Mo Farah said he was heartbroken after UK Athletics announced Tuesday the death of former performance director Neil Black, who defended the British distance great's involvement with now-banned coach Alberto Salazar.
Black, 60, left his role last year after US authorities handed down a four-year doping ban to Salazar, who ran the Nike-backed Oregon Project training group in Portland.
"I have lost a good friend...! Known him since I was 14 years old... Neil supported me all the way in my career since I was a kid..!!," said Farah.
"My heart is broken.. I wouldn't be where I am today without Neil Black.. no one knew me like he did..!! We lost a great man."
Salazar worked closely with Farah, who has won four Olympic gold medals on the track, two at London 2012 and two more at Rio four years later.
Black was in charge when UK Athletics appointed Salazar, whom he once described as a "genius", as a consultant to its endurance programme in 2013.
The United States Anti-Doping Agency (USADA) began investigating Salazar in 2015 but UK Athletics reviewed his link with Farah at the time and concluded there was "no reason to be concerned".
There is no suggestion of wrongdoing from Black or Farah, who also has six world championship golds at 5,000 metres and 10,000m.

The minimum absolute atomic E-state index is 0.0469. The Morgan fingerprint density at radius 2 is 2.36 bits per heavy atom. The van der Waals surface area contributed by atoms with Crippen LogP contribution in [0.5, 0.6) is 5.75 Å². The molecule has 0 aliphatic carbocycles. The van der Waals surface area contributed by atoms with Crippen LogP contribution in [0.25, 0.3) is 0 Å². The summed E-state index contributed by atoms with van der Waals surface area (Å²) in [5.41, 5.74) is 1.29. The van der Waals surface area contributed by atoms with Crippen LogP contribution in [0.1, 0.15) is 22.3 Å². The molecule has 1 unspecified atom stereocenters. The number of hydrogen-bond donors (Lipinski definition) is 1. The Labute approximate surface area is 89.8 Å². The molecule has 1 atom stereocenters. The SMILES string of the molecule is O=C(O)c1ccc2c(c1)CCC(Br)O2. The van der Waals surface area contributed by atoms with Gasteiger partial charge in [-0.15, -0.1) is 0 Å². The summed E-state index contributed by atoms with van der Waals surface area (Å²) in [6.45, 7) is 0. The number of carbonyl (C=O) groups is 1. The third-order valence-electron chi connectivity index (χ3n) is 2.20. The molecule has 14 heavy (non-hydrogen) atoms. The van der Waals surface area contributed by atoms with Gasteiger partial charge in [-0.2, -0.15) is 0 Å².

Earlier, a UK Athletics statement confirmed Black's death by saying: "British Athletics is shocked and saddened to confirm the loss of our friend and former colleague Neil Black, who passed away suddenly at the weekend.
"Neil loved the sport of athletics and dedicated his life to supporting athletes -- as a world-class physiotherapist, as head of sport science, and then in recent years as performance director for British Athletics."
Black was a physiotherapist at UK Athletics before moving up the ranks to take the top job.
He took up the UK Athletics performance director role in 2012 after Charles van Commenee left his position as Olympic head coach.
Black stood down shortly after last year's World Championships in Doha, where Great Britain won just five medals, their worst performance since 2005.
Former Olympic heptathlon bronze medallist Kelly Sotherton, who worked with Black, tweeted: "He came everywhere with me and made sure I was held together physically and mentally. So many things I want to say... I'll miss you forever Neil Black."
Former sprinter Katharine Merry, who won bronze in the 400m at the 2000 Sydney Olympics, tweeted: "The passing of Neil Black is truly a shock to the world of athletics."
A tweet on the official Team GB account read: "Everyone at the British Olympic Association is shocked and deeply saddened by the news of the loss of Neil Black.
"Our thoughts are with his family, friends and colleagues at this extremely difficult time."